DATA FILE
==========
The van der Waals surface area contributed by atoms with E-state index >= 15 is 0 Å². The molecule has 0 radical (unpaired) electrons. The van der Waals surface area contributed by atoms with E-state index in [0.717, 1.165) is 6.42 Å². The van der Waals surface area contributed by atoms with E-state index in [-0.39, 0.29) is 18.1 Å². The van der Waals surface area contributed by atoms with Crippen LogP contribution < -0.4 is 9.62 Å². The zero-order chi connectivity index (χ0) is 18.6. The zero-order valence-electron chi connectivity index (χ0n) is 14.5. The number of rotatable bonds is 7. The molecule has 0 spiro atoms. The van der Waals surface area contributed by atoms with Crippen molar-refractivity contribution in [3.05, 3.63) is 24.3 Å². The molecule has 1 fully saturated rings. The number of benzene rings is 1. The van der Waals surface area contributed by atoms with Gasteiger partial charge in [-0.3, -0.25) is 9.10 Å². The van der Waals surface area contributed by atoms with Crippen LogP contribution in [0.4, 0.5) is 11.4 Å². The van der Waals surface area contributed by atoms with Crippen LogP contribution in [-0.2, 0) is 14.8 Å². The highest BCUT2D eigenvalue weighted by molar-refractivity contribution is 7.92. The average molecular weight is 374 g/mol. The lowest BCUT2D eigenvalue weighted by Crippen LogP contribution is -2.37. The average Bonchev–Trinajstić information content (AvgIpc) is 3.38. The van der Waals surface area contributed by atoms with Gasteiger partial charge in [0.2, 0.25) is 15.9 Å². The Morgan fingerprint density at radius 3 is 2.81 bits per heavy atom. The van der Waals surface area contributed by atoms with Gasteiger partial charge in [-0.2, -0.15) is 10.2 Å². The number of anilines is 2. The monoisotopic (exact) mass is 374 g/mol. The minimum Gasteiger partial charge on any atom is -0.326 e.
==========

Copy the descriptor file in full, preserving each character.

The van der Waals surface area contributed by atoms with E-state index >= 15 is 0 Å². The molecule has 0 radical (unpaired) electrons. The van der Waals surface area contributed by atoms with E-state index in [0.717, 1.165) is 6.42 Å². The van der Waals surface area contributed by atoms with E-state index in [-0.39, 0.29) is 18.1 Å². The van der Waals surface area contributed by atoms with Crippen LogP contribution < -0.4 is 9.62 Å². The zero-order chi connectivity index (χ0) is 18.6. The zero-order valence-electron chi connectivity index (χ0n) is 14.5. The number of rotatable bonds is 7. The molecule has 0 spiro atoms. The van der Waals surface area contributed by atoms with Crippen molar-refractivity contribution in [3.05, 3.63) is 24.3 Å². The molecule has 1 fully saturated rings. The number of benzene rings is 1. The van der Waals surface area contributed by atoms with Gasteiger partial charge in [-0.3, -0.25) is 9.10 Å². The van der Waals surface area contributed by atoms with Crippen LogP contribution in [0.4, 0.5) is 11.4 Å². The van der Waals surface area contributed by atoms with Crippen LogP contribution in [-0.2, 0) is 14.8 Å². The highest BCUT2D eigenvalue weighted by molar-refractivity contribution is 7.92. The average molecular weight is 374 g/mol. The lowest BCUT2D eigenvalue weighted by Crippen LogP contribution is -2.37. The average Bonchev–Trinajstić information content (AvgIpc) is 3.38. The van der Waals surface area contributed by atoms with Gasteiger partial charge in [0.2, 0.25) is 15.9 Å². The Morgan fingerprint density at radius 3 is 2.81 bits per heavy atom. The van der Waals surface area contributed by atoms with Gasteiger partial charge in [-0.2, -0.15) is 10.2 Å². The number of anilines is 2. The monoisotopic (exact) mass is 374 g/mol. The minimum Gasteiger partial charge on any atom is -0.326 e.